After almost eight hours of deliberation, the hearing in the immigration case of Marco Saavedra ’11, a prominent immigration rights activist and Kenyon alumnus, ended without conclusion. Rather than deciding if Saavedra — an undocumented immigrant who has lived in the United States since the age of 3 — would be deported to Mexico or be granted political asylum in the U.S., the judge postponed the final decision to Jan. 17, 2020.
Seventeen Kenyon students drove almost 20 hours total to attend Saavedra’s hearing last Thursday, missing two days of classes. While they were unable to be in the hearing room because of limited space, they stood directly outside the building with dozens of Saavedra’s friends, supporters and family members.
“From 8 a.m. to 3 p.m. we were outside protesting, supporting, singing, doing whatever Marco and his sister [were] asking,” Scout Crowell ’20, one of the organizers, said.
The group of Kenyon students, the largest group among the protestors, received an enthusiastic welcome from Saavedra’s family and other supporters there. Several Kenyon alumni, a number of whom had been organizing for months, were also present.
“I don’t think I was expecting us to be as influential as I think we were,” Crowell said.
“His family really wanted the Kenyon representation,” Isak Davis ’20, an attendee, said. “There was a Kenyon flag some alumni brought, and [the family] wanted it front and center.”
Camila Wise ’20, another organizer, emphasized how the trip was only possible because of the work of Saavedra and others organizing for his cause. “We supported people who have been organizing for literally years,” Wise said. “If you look at the activism that Marco’s done, everything that he does for communities, it’s hard to think of a reason why you wouldn’t show up.”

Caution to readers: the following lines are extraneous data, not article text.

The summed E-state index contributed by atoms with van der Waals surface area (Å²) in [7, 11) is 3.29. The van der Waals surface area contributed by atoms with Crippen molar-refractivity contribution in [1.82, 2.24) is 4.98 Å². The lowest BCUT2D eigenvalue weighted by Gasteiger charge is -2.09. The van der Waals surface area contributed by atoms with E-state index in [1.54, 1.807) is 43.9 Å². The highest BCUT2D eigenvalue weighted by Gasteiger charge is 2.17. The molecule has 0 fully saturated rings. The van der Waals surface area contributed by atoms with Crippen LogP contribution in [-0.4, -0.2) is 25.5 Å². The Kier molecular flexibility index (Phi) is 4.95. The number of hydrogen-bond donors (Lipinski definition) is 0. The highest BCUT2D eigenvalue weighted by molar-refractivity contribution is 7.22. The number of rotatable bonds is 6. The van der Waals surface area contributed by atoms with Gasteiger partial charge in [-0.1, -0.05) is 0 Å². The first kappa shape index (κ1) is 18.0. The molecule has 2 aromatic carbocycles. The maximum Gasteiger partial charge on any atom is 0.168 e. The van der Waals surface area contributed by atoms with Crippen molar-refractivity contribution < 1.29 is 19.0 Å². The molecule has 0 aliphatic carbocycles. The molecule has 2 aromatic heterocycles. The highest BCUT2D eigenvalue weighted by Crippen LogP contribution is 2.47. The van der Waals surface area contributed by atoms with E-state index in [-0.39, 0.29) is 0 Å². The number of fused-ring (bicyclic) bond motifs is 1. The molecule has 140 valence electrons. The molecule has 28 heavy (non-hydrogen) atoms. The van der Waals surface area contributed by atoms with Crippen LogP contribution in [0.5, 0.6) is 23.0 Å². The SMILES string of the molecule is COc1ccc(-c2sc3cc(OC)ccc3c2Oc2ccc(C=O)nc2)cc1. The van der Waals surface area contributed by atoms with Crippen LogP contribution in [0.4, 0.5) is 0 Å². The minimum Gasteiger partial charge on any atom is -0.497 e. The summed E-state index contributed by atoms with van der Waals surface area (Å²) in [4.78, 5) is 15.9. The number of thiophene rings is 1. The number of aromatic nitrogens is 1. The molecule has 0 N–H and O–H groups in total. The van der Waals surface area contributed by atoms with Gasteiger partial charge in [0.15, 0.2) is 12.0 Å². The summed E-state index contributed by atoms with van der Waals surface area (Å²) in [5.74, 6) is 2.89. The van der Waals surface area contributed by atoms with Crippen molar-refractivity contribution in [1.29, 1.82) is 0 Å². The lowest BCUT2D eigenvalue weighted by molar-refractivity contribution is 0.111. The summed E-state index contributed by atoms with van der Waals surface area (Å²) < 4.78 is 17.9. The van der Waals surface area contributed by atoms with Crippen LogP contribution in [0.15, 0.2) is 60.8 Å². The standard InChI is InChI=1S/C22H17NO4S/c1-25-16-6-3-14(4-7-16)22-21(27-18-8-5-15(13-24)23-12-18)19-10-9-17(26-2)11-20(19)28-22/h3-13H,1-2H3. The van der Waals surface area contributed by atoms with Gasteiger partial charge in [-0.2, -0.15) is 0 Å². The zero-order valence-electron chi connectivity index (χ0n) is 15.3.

While the hearing was originally scheduled for 9 a.m. to 11 a.m., it lasted more than four times as long. “[Asylum hearings] do not go this long … it is so rare, and the fact that they were giving as much consideration to his actual case as they were is almost sadly shocking, but amazing in the sense of: ‘that’s progress.’” Crowell said. She credits the amount of public attention and support Saavedra’s case received as important factors in the judge’s ultimate delay of the decision, as well as the over 600 pages of evidence presented at the hearing.
Ultimately, weather and time forced the Kenyon students in attendance to leave an hour and a half before the hearing ended, missing the chance to greet Saavedra as he emerged. The students returned to campus at 3 a.m. last Friday, but are already making plans for their next steps.
“We haven’t gotten any direct support from Decatur, or from the administration,” Wise said. “If we can find a way to have it very vocally [from] Kenyon as an institution [saying] we support this alum, and we also support undocumented students … that would be amazing.”
Though President Decatur has not released a public statement, he expressed support for the students in an email to The Collegian. “I’m proud of the members of the Kenyon community who traveled to New York last week to support Marco.” he wrote. “I am certain that Kenyon community members will continue to support and advocate for him.”
Crowell expressed similar sentiments. “There’s such a lack of knowledge of how being undocumented is not a situation that’s removed from Kenyon at all; in fact, it’s more prevalent on Kenyon’s campus than it is on most other college institutions,” Crowell said. “That’s a conversation that needs to be had. This is not something that doesn’t happen in Ohio. This is very much real and … these are people that are part of our community just as much as anybody else. So institutional support is key.”
In accordance with the trip, Adelante’s meeting this Friday will focus on Saavedra’s case, and organizers hope to screen the documentary The Infiltrators, which follows Saavedra and fellow activist Viridiana Martinez’s purposeful arrest by U.S. Immigration and Customs Enforcement (ICE) in order to infiltrate an immigrant detention facility.
The organizers also encouraged students to continue activist work by attending the Active Students Helping the Earth Survive (ASHES) protest against ICE at Morrow County Jail on Saturday, Nov. 16 at 11 a.m.